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Exception Layer in n-tier architecture RRS feed

  • Question

  • User675201716 posted

    Hi..

         I'm developing a n-tier architecture... I'm confused with handling exception in the layers... Is it a good practise to add a Exception Layer to the architecture...

    Thanks in Advance...

     

    Thursday, May 13, 2010 4:17 AM

Answers

  • User377791177 posted

    Exception handling is costly from .NET framework point of view, Raising and handling an exception consumes considerable amount of memory resources, so , wrapping everything inside a try catch is definitely not a good scheme. But, at the same time creating an exeption layer does give beauty+readability to your application, i've seen frameworks where the structure was something like

    ExceptionBase (base class)

    TechnicalException BusinessProcessException DataLayerException MiscellaneousException

    Then the developer was supposed to derive from individual Exception classes in corresponding module, for e.g. in businesslayer while writing functions if the user violates a particular business rule then the corresponding exception was raised

    try

    {

    //do something

    }

    catch(SomeBusinessRuleViolatedException ex) //SomeBusinessRuleViolatedException:BusinessProcessException

    {


    }

    catch(SomeOtherBusinessRuleViolatedException ex)

    {

     

    }


    catch(StringLengthLessThanRequiredTechnicalException ex) //StringLengthLessThanRequiredTechnicalException:TechynicalException

    {

     

    }

    Although this way error handling totally became exception based which was definitely not good from performance point of view, but considering that it was an intranet application with not a very huge userbase we went after it. but it definitely gave a good readability to the application.

    • Marked as answer by Anonymous Thursday, October 7, 2021 12:00 AM
    Thursday, May 13, 2010 5:11 AM

All replies

  • User377791177 posted

    Exception handling is costly from .NET framework point of view, Raising and handling an exception consumes considerable amount of memory resources, so , wrapping everything inside a try catch is definitely not a good scheme. But, at the same time creating an exeption layer does give beauty+readability to your application, i've seen frameworks where the structure was something like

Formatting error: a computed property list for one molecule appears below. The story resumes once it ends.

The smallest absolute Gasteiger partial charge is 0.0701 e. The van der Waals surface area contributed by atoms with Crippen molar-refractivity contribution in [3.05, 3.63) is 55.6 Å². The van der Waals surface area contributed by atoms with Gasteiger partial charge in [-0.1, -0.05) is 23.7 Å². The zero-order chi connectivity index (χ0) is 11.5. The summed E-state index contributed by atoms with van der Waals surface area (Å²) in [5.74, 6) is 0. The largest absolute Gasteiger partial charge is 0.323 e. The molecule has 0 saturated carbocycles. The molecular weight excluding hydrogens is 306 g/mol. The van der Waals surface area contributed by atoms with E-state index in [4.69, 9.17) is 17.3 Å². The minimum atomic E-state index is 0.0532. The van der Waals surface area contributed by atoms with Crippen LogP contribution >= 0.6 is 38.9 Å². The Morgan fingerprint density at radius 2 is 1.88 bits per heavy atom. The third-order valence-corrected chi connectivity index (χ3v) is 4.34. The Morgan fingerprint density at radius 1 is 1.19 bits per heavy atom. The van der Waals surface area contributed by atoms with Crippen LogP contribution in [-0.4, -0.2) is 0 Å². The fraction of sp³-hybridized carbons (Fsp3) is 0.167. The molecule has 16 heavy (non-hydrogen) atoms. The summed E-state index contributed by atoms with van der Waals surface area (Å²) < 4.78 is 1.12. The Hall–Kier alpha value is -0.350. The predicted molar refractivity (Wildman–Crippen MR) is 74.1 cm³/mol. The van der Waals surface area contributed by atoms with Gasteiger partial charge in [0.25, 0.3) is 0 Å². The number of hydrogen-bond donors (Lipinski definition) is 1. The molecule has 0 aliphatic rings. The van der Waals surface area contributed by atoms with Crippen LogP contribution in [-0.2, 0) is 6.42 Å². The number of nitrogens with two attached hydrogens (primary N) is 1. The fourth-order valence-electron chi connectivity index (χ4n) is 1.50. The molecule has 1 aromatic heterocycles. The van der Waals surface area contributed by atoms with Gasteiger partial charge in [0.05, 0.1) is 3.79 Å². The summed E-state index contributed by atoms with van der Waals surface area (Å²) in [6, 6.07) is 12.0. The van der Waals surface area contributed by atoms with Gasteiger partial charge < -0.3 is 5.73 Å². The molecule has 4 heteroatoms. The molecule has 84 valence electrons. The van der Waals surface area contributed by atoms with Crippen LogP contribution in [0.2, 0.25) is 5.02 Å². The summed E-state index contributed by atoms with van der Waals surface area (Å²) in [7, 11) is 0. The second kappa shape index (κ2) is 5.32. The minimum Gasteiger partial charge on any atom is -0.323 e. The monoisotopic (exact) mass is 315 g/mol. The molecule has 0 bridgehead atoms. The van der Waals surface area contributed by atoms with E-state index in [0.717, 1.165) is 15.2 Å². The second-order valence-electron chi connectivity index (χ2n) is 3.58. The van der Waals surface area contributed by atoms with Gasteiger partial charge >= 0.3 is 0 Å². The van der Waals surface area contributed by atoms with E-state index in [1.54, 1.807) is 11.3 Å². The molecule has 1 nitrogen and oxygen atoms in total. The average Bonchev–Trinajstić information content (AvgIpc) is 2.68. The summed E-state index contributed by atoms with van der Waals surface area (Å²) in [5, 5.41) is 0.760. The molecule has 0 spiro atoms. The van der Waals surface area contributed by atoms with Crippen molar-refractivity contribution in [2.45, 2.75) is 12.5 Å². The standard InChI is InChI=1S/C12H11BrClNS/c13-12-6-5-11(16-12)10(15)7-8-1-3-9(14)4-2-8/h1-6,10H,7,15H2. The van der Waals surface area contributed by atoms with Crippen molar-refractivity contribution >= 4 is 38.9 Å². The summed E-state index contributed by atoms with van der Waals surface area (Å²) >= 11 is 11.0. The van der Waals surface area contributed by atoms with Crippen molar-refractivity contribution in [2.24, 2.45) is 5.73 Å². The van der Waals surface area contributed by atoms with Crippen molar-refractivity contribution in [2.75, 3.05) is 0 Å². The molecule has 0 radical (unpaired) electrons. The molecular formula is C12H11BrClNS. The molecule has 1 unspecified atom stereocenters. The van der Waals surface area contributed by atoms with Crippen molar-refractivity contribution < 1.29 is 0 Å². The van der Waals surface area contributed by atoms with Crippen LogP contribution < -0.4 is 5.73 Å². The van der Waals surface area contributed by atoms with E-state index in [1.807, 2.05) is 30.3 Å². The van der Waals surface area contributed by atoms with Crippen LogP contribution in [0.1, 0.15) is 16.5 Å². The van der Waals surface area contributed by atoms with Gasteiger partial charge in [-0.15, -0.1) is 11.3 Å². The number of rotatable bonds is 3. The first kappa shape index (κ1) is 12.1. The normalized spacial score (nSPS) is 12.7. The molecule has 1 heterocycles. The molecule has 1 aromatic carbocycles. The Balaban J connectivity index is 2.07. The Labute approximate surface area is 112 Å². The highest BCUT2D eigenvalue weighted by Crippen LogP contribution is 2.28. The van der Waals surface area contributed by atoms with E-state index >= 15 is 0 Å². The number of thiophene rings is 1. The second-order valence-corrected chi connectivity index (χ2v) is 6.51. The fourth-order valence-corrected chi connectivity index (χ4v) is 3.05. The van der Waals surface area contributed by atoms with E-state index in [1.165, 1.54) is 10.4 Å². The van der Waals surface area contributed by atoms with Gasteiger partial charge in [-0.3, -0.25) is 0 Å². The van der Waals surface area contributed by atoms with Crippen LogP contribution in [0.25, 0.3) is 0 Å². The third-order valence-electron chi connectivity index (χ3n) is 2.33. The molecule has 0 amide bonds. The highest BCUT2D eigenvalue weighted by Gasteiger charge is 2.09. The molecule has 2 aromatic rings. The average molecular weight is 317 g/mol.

ExceptionBase (base class)

    TechnicalException BusinessProcessException DataLayerException MiscellaneousException

    Then the developer was supposed to derive from individual Exception classes in corresponding module, for e.g. in businesslayer while writing functions if the user violates a particular business rule then the corresponding exception was raised

    try

    {

    //do something

    }

    catch(SomeBusinessRuleViolatedException ex) //SomeBusinessRuleViolatedException:BusinessProcessException

    {


    }

    catch(SomeOtherBusinessRuleViolatedException ex)

    {

     

    }


    catch(StringLengthLessThanRequiredTechnicalException ex) //StringLengthLessThanRequiredTechnicalException:TechynicalException

    {

     

    }

    Although this way error handling totally became exception based which was definitely not good from performance point of view, but considering that it was an intranet application with not a very huge userbase we went after it. but it definitely gave a good readability to the application.

    • Marked as answer by Anonymous Thursday, October 7, 2021 12:00 AM
    Thursday, May 13, 2010 5:11 AM
  • User1684693608 posted

    In most projects i worked in we used the following mechanism:

    • Handle the exception and log it in the data access layer
    • Handle the exception and log it in the business layer
    • Display the exception to the user in fireindly error messages in the presentation layer UI

    Hope this helps you in your case.

    Thursday, May 13, 2010 5:12 AM
  • User-952121411 posted

    The application and business process may require a different level of exception logging and information based on the type of application you are designing.  In many instances allowing exceptions to bubble up regardless of the layer to the highest level and then logging, handling, etc is acceptable for a majority of the situations.  You can implement a custom exception wrapper instead that is accessible by the layers to have some consistency in how exception are managed if you need a more detailed approach.  You could also implement a custom exception wrapper at the highest level only as well for specific exception handling requirements.

    Now the advice above is mostly in regards to exception logging, displaying, etc.  You obviously can attempt to handle specific exception within a layer if you can actually do something with them.  For example if you want to catch a specific SQLException and do something meaningful that will help the process continue as dictated by your requirements by all means that is fine as well. 

    Exception handling is one of the most vague and multi-opinionated areas of .NET I read about.  There really is no 'best' way of exception handling, but rather several good methods of handling exceptions so at a minimum the client is not displayed a hard exception to the browser.

    Thursday, May 13, 2010 5:08 PM